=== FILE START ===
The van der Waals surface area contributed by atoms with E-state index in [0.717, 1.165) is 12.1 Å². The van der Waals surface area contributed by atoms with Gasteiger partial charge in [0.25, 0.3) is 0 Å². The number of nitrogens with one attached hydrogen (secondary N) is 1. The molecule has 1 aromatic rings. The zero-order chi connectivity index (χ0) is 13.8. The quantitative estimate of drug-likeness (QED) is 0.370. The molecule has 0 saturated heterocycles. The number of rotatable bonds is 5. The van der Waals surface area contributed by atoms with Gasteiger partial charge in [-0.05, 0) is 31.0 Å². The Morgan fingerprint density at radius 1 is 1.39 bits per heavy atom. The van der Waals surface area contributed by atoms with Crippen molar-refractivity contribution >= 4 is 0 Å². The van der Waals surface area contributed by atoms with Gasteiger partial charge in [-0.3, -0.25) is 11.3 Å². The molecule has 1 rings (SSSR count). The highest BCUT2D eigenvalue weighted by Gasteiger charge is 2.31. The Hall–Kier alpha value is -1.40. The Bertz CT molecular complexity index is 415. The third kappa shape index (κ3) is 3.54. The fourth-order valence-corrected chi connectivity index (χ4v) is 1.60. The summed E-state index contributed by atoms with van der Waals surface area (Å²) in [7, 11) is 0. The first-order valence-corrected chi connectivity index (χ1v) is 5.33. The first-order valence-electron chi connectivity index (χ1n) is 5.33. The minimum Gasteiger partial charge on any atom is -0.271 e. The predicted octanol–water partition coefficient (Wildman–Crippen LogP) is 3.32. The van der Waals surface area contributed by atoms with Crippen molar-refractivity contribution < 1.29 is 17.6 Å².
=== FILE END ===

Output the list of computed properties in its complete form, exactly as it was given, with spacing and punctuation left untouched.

The van der Waals surface area contributed by atoms with E-state index in [0.717, 1.165) is 12.1 Å². The van der Waals surface area contributed by atoms with Gasteiger partial charge in [0.25, 0.3) is 0 Å². The number of nitrogens with one attached hydrogen (secondary N) is 1. The molecule has 1 aromatic rings. The zero-order chi connectivity index (χ0) is 13.8. The quantitative estimate of drug-likeness (QED) is 0.370. The molecule has 0 saturated heterocycles. The number of rotatable bonds is 5. The van der Waals surface area contributed by atoms with Gasteiger partial charge in [-0.05, 0) is 31.0 Å². The Morgan fingerprint density at radius 1 is 1.39 bits per heavy atom. The van der Waals surface area contributed by atoms with Crippen molar-refractivity contribution >= 4 is 0 Å². The van der Waals surface area contributed by atoms with Gasteiger partial charge in [-0.3, -0.25) is 11.3 Å². The molecule has 1 rings (SSSR count). The highest BCUT2D eigenvalue weighted by Gasteiger charge is 2.31. The Hall–Kier alpha value is -1.40. The Bertz CT molecular complexity index is 415. The third kappa shape index (κ3) is 3.54. The fourth-order valence-corrected chi connectivity index (χ4v) is 1.60. The summed E-state index contributed by atoms with van der Waals surface area (Å²) in [7, 11) is 0. The first-order valence-corrected chi connectivity index (χ1v) is 5.33. The first-order valence-electron chi connectivity index (χ1n) is 5.33. The minimum Gasteiger partial charge on any atom is -0.271 e. The predicted octanol–water partition coefficient (Wildman–Crippen LogP) is 3.32. The van der Waals surface area contributed by atoms with Crippen molar-refractivity contribution < 1.29 is 17.6 Å².